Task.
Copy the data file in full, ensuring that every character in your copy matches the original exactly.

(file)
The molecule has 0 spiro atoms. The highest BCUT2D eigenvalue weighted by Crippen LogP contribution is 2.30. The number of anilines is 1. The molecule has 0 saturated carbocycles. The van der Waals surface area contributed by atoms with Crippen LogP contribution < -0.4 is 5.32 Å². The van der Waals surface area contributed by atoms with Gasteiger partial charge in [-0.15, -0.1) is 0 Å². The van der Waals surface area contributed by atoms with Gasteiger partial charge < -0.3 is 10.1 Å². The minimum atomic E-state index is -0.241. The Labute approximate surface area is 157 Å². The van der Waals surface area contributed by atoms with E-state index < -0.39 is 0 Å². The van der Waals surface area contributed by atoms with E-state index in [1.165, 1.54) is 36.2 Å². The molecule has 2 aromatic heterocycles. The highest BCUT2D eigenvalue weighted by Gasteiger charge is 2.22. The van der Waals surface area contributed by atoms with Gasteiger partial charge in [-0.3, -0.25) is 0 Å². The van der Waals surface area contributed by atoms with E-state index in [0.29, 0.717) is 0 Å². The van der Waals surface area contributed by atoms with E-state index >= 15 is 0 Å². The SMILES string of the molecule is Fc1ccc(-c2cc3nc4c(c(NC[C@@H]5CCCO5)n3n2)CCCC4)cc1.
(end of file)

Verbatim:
The molecule has 0 spiro atoms. The highest BCUT2D eigenvalue weighted by Crippen LogP contribution is 2.30. The number of anilines is 1. The molecule has 0 saturated carbocycles. The van der Waals surface area contributed by atoms with Crippen LogP contribution < -0.4 is 5.32 Å². The van der Waals surface area contributed by atoms with Gasteiger partial charge in [-0.15, -0.1) is 0 Å². The van der Waals surface area contributed by atoms with Gasteiger partial charge < -0.3 is 10.1 Å². The minimum atomic E-state index is -0.241. The Labute approximate surface area is 157 Å². The van der Waals surface area contributed by atoms with E-state index < -0.39 is 0 Å². The van der Waals surface area contributed by atoms with E-state index in [1.165, 1.54) is 36.2 Å². The molecule has 2 aromatic heterocycles. The highest BCUT2D eigenvalue weighted by Gasteiger charge is 2.22. The van der Waals surface area contributed by atoms with Gasteiger partial charge in [-0.3, -0.25) is 0 Å². The van der Waals surface area contributed by atoms with E-state index in [0.29, 0.717) is 0 Å². The van der Waals surface area contributed by atoms with E-state index >= 15 is 0 Å². The SMILES string of the molecule is Fc1ccc(-c2cc3nc4c(c(NC[C@@H]5CCCO5)n3n2)CCCC4)cc1.